Under the 2017 Constitution, a proposal can be made either by the cabinet, one-fifth of the current members of House of Representatives, one-fifth of members of House of Representatives and Senate, or 50,000 citizens eligible to vote. When entering the floor of parliament, the proposal will go through three readings.
The first reading is to approve the principles of the constitutional amendment. It requires at least one half of the total votes in parliament (375 from both the House of Representatives and the Senate). At least one-third of the unelected senators is also required to pass the motion.
The second reading considers the constitutional amendment in detail. These shall be approved by a majority vote of parliament. If the amendment is proposed by citizens, the citizens who have proposed the amendment can send a delegate to speak in the parliament. If the motion passes the second reading, there is an interval of 15 days before the third reading begins.
The third reading also requires a majority vote of the parliament. However, that majority must also include one-third of the Senate, and 20 percent of MPs from all political parties which do not hold positions as cabinet members, Speaker of House of Representatives, or Deputy Speaker of House of Representatives.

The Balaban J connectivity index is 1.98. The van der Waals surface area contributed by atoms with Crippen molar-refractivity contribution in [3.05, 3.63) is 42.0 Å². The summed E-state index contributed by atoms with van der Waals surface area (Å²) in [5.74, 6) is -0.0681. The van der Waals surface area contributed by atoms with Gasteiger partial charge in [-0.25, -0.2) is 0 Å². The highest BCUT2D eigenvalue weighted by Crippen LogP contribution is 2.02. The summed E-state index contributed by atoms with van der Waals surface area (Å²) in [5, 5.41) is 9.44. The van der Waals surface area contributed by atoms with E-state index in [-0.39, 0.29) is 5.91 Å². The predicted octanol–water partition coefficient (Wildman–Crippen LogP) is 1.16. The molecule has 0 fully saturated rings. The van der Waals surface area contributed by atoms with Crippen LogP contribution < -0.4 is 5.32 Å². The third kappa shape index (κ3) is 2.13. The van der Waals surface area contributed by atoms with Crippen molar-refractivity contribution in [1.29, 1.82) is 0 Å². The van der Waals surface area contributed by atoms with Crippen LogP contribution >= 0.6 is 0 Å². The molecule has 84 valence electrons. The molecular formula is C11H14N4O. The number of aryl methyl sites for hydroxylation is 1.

Even though there have been prohibitions against changing the form of state in every constitution throughout Thailand’s history, there has been no restriction against amending specific chapters or sections. Even then, some sections are more difficult to amend than others under the 2017 Constitution.
After the third reading, there will be an interval of 15 days before the Prime Minister sends the final draft to the King to sign. However, the government must hold a national referendum if the constitution amendment involves Chapter 1 (General Provisions), Chapter 2 (The King), or Chapter 15 (Amendment to the Constitution).
The government must also hold a referendum if the amendment involves qualifications and prohibitions of persons holding the positions under the Constitution, the duties or powers of the Court or Independent Organs, or rendering the Court or an Independent Organs unable to act in accordance with its duties or powers.
If the amendment is suspected of being unconstitutional, one-tenth of the total number of the current members of parliament has the right to file a joint petition with the Constitutional Court where it shall be decided within 30 days whether the draft would amount to “changing the democratic regime of government with the King as Head of State or changing the form of the State” according to Section 255.NewsConstitutional amendmentConstitutionpoliticsiLawRe-Solutionthe Progressive MovementMove Forward party
A man was arrested on Sunday (14 November) in Ubon Ratchathani and accused of hacking the Constitutional Court website following the Court’s ruling that speeches made by several protest leaders and subsequent calls for monarchy reform are treasonous.